We were warned not to keep any food in our tent. Even when you lock the screens and tent entrance door the monkeys can still find a way to get in if they know there is a treasure waiting for them. I watched a monkey sneak into the hotel bar area – where it emptied a juice box – it opened the cap and enjoyed the little bit of juice that it shook on the bar and then it licked the inside of cap – good to the last drop.
Our 4pm Safari drive was beyond incredible. One of my passengers, David Booth exclaimed that we saw more wild animals in that afternoon than most will see in a lifetime – his quote is so true. The icing on the cake was when we came across four lions who we were told are brothers. They played together and completely ignored us. When a group of zebras were close by that got their attention and even though we didn’t see the kill our guides said that the lions would wait until it got a little darker. Lions are not fast movers but they see better than most other animals at night so that is their advantage.
We traveled in two safari vehicles but luckily all my passengers saw the lions.
This Safari drive was a thrill of a lifetime and the nice thing about it is there are so few tourists in the park, we are feeling like we have it to ourselves. Our camp is pretty empty too.
The scenery is just so spectacular (there are so many “real” Disney, “tree of life’s” here). There could be nothing more amazing than seeing these animals in their natural surroundings. As much as we were thrilled to visit the elephant and giraffe orphanages a few days ago, that now fails in comparison to our exciting safari drives.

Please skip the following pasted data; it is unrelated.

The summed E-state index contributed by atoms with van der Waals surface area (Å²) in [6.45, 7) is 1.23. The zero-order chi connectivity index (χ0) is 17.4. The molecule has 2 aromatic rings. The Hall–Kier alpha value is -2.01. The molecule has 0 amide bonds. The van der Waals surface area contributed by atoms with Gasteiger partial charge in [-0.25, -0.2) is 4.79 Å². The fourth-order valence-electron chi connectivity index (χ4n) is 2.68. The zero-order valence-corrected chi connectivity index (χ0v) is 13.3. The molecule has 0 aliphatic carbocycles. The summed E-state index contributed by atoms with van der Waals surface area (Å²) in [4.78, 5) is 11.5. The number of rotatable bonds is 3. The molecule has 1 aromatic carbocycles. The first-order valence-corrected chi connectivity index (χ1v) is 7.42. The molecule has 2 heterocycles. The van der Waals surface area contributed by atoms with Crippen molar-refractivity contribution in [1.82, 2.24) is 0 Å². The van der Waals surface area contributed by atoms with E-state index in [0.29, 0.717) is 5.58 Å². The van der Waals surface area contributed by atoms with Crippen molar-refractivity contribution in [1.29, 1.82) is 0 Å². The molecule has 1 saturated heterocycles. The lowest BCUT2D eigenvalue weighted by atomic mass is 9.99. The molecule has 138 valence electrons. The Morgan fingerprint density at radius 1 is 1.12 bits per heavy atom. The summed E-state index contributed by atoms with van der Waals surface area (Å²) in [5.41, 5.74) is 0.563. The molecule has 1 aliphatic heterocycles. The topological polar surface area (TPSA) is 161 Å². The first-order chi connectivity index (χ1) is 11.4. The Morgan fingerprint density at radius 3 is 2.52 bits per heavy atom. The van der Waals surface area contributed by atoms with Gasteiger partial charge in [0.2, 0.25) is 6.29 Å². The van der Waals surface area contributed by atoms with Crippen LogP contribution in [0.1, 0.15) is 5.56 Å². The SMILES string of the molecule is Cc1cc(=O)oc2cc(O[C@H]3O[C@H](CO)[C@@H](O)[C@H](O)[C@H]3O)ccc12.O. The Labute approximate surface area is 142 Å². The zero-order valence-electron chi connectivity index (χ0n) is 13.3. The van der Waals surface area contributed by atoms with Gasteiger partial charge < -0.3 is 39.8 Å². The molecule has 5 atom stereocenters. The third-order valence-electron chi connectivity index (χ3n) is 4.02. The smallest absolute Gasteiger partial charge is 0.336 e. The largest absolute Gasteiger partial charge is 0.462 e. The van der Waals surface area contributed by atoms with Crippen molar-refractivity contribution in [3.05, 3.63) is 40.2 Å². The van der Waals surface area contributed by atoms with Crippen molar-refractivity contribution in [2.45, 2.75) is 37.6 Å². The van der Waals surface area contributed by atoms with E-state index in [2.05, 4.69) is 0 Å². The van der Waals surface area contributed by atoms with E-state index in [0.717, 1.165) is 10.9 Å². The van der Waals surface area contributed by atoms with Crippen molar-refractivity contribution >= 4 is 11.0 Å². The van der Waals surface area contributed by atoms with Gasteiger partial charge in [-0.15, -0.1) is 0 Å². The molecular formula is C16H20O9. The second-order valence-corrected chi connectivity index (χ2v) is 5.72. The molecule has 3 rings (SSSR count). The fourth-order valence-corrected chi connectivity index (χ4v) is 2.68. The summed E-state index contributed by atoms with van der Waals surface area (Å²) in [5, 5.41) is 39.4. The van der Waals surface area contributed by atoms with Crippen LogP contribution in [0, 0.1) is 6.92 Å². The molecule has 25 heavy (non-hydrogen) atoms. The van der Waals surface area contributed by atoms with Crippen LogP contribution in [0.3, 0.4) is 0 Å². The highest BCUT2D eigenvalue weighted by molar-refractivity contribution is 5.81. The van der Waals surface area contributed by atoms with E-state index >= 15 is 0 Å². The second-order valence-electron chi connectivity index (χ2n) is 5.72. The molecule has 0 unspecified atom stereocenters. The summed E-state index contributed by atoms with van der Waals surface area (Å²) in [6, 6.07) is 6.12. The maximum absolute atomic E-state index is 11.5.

After enjoying the resorts buffet dinner we were exhausted from the heat/excitement so headed to bed. Hydro electricity is usually turned off after midnight (in order to conserve) but ours luckily was kept on all night.
We just returned back to the Ashnil Resort after our 6:30am Safari drive. Since we saw so many of the major animals (that everyone wants to see) yesterday, it was our drivers goal was to try to find us a leopard. We were not that lucky but we saw families of elephants (including a new born) giraffes, ostriches, Giselle’s, onyx, zebras, warthogs, eagles – the list goes on and on and on and on.
We are just about ready for breakfast.
This afternoon we are off on another safari.
Hydro Electricity is off again so I need to wait to send this blog.
You should be with us – I just wish I was able to get more space on this journey so I could have accommodated more of you. You just can’t imagine what you are missing!